Wizards vs Clippers: John Wall fares well against Blake Griffin, but Washington loses handily

March 12, 2011

John Wall was charged up for his first game against rookie sensation Blake Griffin. It was evident from early on in Saturday’s game when he drove down the lane and dunked, pounding his chest as he ran down the floor. Wall was aggressive all night, keeping his opponents backpedaling and lifting his teammates through their momentary lulls.

Problem was, the Washington Wizards couldn’t provide Wall with much support — be it because of attrition or talent disparity — to defeat Griffin’s Los Angeles Clippers. The first matchup of the past two No. 1 overall picks in the NBA draft lived up to the hype — Wall’s 25 points, 8 assists and 7 rebounds compared favorably with Griffin’s 26 points and five rebounds — but the Wizards were trounced, 122-101, before the fourth sellout crowd of the season at Verizon Center.

Many of those came to see Griffin, one of the league’s new marquee attractions, an all-star in his first season who prevailed in the slam-dunk contest over JaVale McGee last month in Los Angeles. But aside from catching an alley-oop lob from Mo Williams, fans mostly witnessed the Wizards usher Griffin to the foul line for free throw attempts. Griffin did all of his damage in the first half, and it proved to be enough, and he served as a spectator in the fourth quarter of a game that spiraled out of control.

The Wizards (16-48) trailed 68-63 after Wall made two free throws, and for a moment there was hope that the team could overcome a 19-point first-half deficit. But the momentum vanished in a hurry. Josh Howard dribbled the ball out of bounds, Yi Jianlian committed an offensive foul, and Wall had two turnovers as the Clippers got out on the break and extended the lead to 16 in about five minutes.

The Clippers extended the lead to 27 in the fourth quarter, when Wall’s former back-court mate at Kentucky, Eric Bledsoe, scored 17 of his career-high 23 points.

“Once they started getting dunks, we just dropped our heads and they took our hearts away from us,” Wall said after the Wizards lost for the 10th time in the past 11 games. Seven of those losses have been by double digits.

The Wizards had three days off after an embarrassing home loss to Milwaukee, with Coach Flip Saunders saying that he would use the time off as a training camp for his young team, leaving spots in the lineup open and possibly taking away any sense of entitlement that may have developed over the course of another miserable season in Washington. But the changes he was forced to make on Saturday were based largely out of necessity, since the Wizards were hardly entering the game from a position of strength.

They were short-handed at power forward, with Andray Blatche missing his first game with a sprained right shoulder and Rashard Lewis missing his third straight game with tendinitis in his right knee. Saunders gave Trevor Booker and Yi the assignment of trying to at least contain Griffin, which became extremely difficult since neither player could stay on the floor. Through the first three quarters, Booker and Yi combined to play 19 minutes and contributed zero points and 10 fouls. With Griffin sitting in the fourth period, Booker scored all of his 13 points.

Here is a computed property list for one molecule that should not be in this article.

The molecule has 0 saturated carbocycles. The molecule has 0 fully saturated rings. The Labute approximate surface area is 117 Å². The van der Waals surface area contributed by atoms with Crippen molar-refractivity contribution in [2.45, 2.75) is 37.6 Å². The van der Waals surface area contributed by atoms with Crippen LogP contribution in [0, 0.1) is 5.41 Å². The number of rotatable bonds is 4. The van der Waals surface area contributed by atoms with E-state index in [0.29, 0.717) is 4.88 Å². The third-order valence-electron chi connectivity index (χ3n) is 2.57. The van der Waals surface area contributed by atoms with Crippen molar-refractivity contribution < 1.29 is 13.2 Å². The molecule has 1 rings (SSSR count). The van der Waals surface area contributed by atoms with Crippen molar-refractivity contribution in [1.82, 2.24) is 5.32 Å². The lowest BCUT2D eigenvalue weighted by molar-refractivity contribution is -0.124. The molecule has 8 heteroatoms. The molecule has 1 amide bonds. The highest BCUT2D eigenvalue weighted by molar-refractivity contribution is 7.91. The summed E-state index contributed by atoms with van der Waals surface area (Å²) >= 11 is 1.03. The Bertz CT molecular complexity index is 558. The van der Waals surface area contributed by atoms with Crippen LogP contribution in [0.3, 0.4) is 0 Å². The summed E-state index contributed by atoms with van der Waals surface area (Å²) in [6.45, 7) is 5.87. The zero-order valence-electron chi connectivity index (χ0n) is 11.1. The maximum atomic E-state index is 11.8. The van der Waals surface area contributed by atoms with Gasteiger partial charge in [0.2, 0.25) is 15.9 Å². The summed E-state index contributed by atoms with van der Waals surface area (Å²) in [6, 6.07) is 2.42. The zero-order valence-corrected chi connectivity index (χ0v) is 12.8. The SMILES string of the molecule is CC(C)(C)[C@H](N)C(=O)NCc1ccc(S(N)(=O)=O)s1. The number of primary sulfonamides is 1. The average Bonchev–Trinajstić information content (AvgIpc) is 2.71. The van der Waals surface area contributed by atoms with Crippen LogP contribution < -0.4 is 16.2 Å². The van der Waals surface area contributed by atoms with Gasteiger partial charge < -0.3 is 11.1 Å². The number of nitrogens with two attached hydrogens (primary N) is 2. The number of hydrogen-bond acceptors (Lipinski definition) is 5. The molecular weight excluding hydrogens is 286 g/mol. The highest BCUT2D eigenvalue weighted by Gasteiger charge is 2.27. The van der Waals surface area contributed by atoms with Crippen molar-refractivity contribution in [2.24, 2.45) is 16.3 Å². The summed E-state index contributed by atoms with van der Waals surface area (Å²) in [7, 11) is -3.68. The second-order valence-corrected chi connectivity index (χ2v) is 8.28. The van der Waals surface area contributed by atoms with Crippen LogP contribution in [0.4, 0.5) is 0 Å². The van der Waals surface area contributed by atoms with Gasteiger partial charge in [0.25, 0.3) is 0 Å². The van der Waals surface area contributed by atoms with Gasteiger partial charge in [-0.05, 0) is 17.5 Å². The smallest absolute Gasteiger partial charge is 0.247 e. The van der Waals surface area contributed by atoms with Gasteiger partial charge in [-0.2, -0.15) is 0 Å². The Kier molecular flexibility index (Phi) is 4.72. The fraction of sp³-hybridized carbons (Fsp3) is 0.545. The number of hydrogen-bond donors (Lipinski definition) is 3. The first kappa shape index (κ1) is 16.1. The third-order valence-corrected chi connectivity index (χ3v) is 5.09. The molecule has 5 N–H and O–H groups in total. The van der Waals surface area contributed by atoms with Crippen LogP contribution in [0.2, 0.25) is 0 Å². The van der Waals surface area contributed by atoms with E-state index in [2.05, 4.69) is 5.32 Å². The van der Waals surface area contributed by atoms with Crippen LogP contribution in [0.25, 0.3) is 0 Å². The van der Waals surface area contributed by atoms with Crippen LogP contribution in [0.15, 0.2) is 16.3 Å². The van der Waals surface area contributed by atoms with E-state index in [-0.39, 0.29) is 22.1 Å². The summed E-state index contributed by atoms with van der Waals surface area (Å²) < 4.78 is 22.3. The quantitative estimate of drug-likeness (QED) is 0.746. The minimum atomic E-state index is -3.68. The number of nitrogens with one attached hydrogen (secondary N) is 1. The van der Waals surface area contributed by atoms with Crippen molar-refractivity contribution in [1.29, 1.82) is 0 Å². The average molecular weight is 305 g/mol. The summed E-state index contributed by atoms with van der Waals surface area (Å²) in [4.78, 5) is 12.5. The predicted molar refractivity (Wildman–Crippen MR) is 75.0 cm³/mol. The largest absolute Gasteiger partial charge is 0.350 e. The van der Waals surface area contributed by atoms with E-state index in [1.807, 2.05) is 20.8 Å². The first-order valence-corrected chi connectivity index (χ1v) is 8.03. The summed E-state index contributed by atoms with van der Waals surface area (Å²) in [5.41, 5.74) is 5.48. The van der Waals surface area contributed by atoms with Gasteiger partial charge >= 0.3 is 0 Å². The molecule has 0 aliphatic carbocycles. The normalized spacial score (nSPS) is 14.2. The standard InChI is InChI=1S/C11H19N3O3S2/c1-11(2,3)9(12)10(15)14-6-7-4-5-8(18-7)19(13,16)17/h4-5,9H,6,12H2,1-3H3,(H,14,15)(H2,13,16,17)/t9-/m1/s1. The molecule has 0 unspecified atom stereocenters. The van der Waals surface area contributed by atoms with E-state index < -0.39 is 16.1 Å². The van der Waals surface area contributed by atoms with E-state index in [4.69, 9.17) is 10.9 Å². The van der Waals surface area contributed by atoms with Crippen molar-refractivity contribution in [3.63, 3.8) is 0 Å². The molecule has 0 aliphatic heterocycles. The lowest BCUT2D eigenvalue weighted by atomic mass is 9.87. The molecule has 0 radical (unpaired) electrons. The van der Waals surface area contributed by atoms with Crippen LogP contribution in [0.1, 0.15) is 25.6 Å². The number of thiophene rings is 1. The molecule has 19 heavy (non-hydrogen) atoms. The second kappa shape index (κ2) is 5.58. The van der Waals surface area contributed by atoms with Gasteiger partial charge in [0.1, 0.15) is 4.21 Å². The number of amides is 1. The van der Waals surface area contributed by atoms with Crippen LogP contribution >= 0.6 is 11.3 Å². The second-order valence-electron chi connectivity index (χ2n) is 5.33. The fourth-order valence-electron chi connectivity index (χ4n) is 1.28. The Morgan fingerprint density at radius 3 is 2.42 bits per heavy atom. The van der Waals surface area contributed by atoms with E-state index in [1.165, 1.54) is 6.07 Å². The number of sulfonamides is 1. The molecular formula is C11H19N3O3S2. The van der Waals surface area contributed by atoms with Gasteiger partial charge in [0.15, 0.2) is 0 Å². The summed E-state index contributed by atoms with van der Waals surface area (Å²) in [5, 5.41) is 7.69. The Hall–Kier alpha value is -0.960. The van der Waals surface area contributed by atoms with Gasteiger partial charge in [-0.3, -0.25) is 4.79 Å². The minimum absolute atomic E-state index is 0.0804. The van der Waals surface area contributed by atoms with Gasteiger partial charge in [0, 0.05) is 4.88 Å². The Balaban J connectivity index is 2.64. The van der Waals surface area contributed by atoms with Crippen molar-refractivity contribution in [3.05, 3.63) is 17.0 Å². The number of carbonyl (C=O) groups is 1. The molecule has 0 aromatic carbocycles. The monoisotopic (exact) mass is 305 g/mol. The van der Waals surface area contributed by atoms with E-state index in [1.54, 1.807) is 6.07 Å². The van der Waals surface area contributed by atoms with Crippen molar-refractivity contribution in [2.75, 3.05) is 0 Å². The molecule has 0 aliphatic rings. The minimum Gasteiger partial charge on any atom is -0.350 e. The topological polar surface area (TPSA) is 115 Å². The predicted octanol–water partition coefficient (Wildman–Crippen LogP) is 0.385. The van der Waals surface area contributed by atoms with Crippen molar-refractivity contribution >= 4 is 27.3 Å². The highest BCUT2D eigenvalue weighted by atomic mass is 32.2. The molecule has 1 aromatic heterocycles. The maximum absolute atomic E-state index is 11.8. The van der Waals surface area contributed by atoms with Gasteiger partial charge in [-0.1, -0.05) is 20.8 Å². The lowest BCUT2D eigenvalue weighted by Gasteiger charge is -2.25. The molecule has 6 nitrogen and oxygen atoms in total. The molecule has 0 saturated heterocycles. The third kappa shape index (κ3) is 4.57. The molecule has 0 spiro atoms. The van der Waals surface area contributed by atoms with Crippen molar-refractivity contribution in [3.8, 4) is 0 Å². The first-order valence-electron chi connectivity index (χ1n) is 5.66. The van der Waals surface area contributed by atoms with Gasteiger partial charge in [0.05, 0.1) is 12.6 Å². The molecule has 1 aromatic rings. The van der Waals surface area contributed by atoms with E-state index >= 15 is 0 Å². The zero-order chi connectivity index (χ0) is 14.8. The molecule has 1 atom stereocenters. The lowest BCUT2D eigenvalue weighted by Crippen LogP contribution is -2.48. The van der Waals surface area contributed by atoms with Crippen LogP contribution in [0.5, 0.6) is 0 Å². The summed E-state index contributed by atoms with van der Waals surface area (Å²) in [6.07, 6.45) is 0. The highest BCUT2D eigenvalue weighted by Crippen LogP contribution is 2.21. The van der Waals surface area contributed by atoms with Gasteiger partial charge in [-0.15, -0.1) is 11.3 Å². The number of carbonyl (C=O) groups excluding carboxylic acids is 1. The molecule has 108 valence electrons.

“They kept going to Blake, kept going to Blake,” Booker said. “Just being physical. He was trying to back me down but I would resist. I put my chest on him, tried to contest every shot. I think it was a couple of questionable calls, but sometimes it goes that way.”

Nick Young was also available, but was obviously nursing a sore left knee as he struggled from the floor, scoring 15 points on 7-of-17 shooting.

“I just went out there to show my teammates I’m not quitting. I’m going to play through injuries,” Young said. “I re-hurt it a little bit. I kept trying to go through it. I was dragging it. I was dragging it, and I was trying to tell coach. I knew they needed me and I was trying my best to just be out there.”

McGee had 12 points and eight rebounds for the Wizards, catching a half-court alley-oop lob from Wall for a vicious one-handed jam over Griffin, getting some semblance of payback for losing the slam-dunk contest during All-Star Weekend. “I just dunked the ball and got an alley-oop like I always do,” McGee said. “We were playing hard, especially being short-handed with people being injured. But we just couldn’t hang in there. You could tell, some people were getting tired and we really needed the guys that are out right now.”

Jordan Crawford added 16 points off the bench, but he missed 12 of 16 shots and was 0 for 5 from three-point range. The Clippers (26-41) benefited from 23 free throw attempts in the first quarter, with Griffin making 8 of 9, and 38 fast-break points on the game.

“We’re not as good as them right now,” Saunders said. “I think we just ran out of bodies. We just didn’t have enough bodies. We really struggled at times.”

Michael Lee is the national basketball writer for The Washington Post.
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